Jiffy Lube? We have them in America where you get your oil changed.” It all came after multiple Steelers players followed the lead of Vikings end Jared Allen and balked at the idea of playing full-time in London if the NFL ever puts a team here. “I wouldn’t like it,” quarterback Ben Roethlisberger said. “I just, I wouldn’t. It’d be really tough.” Said linebacker LaMarr Woodley, “It’d be rough. Luckily, I’m in Pittsburgh, so I don’t have to worry about that.” Tomlin said he hasn’t considered the idea because “(i)t doesn’t involve me.” Told that it might one day, Tomlin responded with a smile, “I doubt it.” Perhaps Taylor could lead the way. He said he’s a fan of soccer (or, as he’d probably say, futbol) and in particular Argentine star Lionel Messi, who plays for FC Barcelona. “Should I be saying that here?” Taylor asked. He hopes to “bring a little London swag back to America” with a shopping trip before kickoff. And Taylor has one other item to check off his list. “I’ll tell you what,” Taylor said. “I would love to meet the Queen the head lady.” PHOTOS: NFL GOES OVERSEAS NFL titans Troy Polamalu (43) of the Pittsburgh Steelers and Adrian Peterson of the Minnesota Vikings met Sept. 29 as the NFL returned to London and Wembley Stadium. The Vikes outlasted the Steelers 34-27, thanks in large part to Peterson’s efforts. Kirby Lee, USA TODAY Sports There were other types of titans overlooking the grounds outside Wembley. Kirby Lee, USA TODAY Sports Minnesota was designated the “home” team, and the Viking theme seemed to resonate with local fans. Kirby Lee, USA TODAY Sports Like the preceding games at Wembley, the Steelers-Vikings contest proved a tough ticket after quickly selling out. Kirby Lee, USA TODAY Sports Naturally, cheerleaders were a big component of the fanfare. Matt Dunham, AP Hand over hearts for the Vikes cheerleaders. Kirby Lee, USA TODAY Sports Gene Simmons, best known as the bassist of rock group KISS, sang the American national anthem. Sang Tan, AP Vikings WR Greg Jennings celebrates a 70-yard TD catch from backup QB Matt Cassel. Matt Dunham, AP Jennings would haul in a 16-yard scoring strike from Cassel later in the day and got mobbed by his teammates as Minnesota’s lead was extended to 34-17. Matt Dunham, AP Cassel ended up with 248 yards and two TD passes in his first-ever start for the Vikes. Julian Finney, Getty Images Steelers rookie RB Le’Veon Bell made his NFL debut in the game and vaulted into the end zone for his first professional TD in the opening quarter.

London Mayor Sees ‘Colossal’ Congestion From New Heathrow Runway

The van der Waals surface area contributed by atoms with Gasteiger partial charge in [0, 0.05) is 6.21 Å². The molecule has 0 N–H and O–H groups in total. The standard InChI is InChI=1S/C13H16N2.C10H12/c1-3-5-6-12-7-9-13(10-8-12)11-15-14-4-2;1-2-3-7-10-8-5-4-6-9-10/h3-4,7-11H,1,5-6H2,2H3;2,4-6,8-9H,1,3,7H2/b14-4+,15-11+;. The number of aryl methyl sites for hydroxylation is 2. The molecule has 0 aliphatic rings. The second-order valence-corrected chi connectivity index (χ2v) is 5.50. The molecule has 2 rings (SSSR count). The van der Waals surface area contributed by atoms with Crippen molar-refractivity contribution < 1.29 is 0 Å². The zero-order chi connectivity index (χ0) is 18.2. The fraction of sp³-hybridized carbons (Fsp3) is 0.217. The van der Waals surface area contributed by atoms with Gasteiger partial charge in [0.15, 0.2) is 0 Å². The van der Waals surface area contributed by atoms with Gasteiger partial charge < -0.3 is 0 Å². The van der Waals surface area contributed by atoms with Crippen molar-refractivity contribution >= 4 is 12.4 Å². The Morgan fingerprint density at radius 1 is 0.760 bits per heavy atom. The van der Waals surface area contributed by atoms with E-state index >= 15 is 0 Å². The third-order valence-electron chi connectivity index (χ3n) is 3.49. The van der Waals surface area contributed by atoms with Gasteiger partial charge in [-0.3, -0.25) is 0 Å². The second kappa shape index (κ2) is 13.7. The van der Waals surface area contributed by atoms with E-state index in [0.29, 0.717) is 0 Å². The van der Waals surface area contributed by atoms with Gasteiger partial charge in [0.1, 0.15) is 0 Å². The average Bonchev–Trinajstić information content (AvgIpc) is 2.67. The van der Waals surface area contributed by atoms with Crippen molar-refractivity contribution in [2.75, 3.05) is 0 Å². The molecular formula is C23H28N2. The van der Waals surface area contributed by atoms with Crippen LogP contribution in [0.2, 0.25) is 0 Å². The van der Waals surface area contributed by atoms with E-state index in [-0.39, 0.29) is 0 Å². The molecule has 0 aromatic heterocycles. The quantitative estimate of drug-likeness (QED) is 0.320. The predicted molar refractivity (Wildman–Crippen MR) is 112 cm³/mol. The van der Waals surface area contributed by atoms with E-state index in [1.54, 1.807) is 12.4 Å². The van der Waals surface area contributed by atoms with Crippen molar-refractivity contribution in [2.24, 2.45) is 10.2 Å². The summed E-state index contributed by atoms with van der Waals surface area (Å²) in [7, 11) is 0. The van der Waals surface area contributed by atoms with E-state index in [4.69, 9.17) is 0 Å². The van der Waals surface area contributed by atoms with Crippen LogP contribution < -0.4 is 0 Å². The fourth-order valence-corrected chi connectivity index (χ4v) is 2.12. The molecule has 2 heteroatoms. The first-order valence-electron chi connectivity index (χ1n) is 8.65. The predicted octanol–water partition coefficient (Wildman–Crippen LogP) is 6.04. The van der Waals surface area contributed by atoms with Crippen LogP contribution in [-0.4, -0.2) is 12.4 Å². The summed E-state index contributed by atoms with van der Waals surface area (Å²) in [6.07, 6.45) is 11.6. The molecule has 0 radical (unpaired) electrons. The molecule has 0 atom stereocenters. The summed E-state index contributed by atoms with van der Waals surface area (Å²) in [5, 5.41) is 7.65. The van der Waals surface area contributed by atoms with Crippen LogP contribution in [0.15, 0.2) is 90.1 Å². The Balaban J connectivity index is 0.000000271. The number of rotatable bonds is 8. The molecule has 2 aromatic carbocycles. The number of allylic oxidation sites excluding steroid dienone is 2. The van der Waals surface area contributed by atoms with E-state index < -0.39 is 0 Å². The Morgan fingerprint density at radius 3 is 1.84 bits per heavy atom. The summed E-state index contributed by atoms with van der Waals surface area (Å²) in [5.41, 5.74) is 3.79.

Idan Ofer, whose Quantum Pacific Group spans energy, international shipping, natural resources, oilfield services and automotive industries, is an alumnus and long term supporter of the School, its values and its ethos. Mr Ofer said: “I have enjoyed a long association with the School and believe that it offers something uniquely valuable in the world of business education, combining strong fundamental business and management education with an emphasis on the business community being part of the solution for a better society. “This project is an important step towards ensuring the School can continue to grow and prosper in the future, creating new generations of leaders who can address the challenges of business and wider society. My father Sammy enjoyed learning from others and throughout his career in shipping was known to spend many hours speaking with seamen and officers of vessels, rather than being tucked away in his office. This sense of curiosity resonates strongly with London Business School’s community where students are not just stretched intellectually; they become a part of an ever-expanding international community, learning as much from each other as from the faculty,” he continued. “One of the goals of The Idan and Batia Ofer Foundation is to ensure the next generation of Israeli entrepreneurs is equipped to cope with the challenges of globalisation. London Business School is at the forefront of helping to meet these challenges. The Foundation hopes in this small way to contribute to economic growth in the region, ultimately improving the prospects for peace and stability.” Professor Sir Andrew Likierman, Dean, London Business School, said: “This wonderfully generous gift will enable us to convert this iconic London landmark for use as a state-of-the-art teaching and learning facility. It will provide us with the space we need and enable us to achieve our vision of having a profound impact on the way the world does business.” Today, the School has also announced its first comprehensive fundraising campaign – to raise GBP100 million over the next five years. The School’s campaign is to fund the development of Old Marylebone Town Hall, attract world class faculty, double its scholarships offering, invest in the latest technology, and to develop an unrestricted fund in support of the School’s strategic priorities. The campaign launch will cover six world cities in a three week period, in addition to London. A series of high profile events, chaired by the School’s dean, Professor Sir Andrew Likierman and other prominent faculty and alumni, will set out the School’s vision for the future.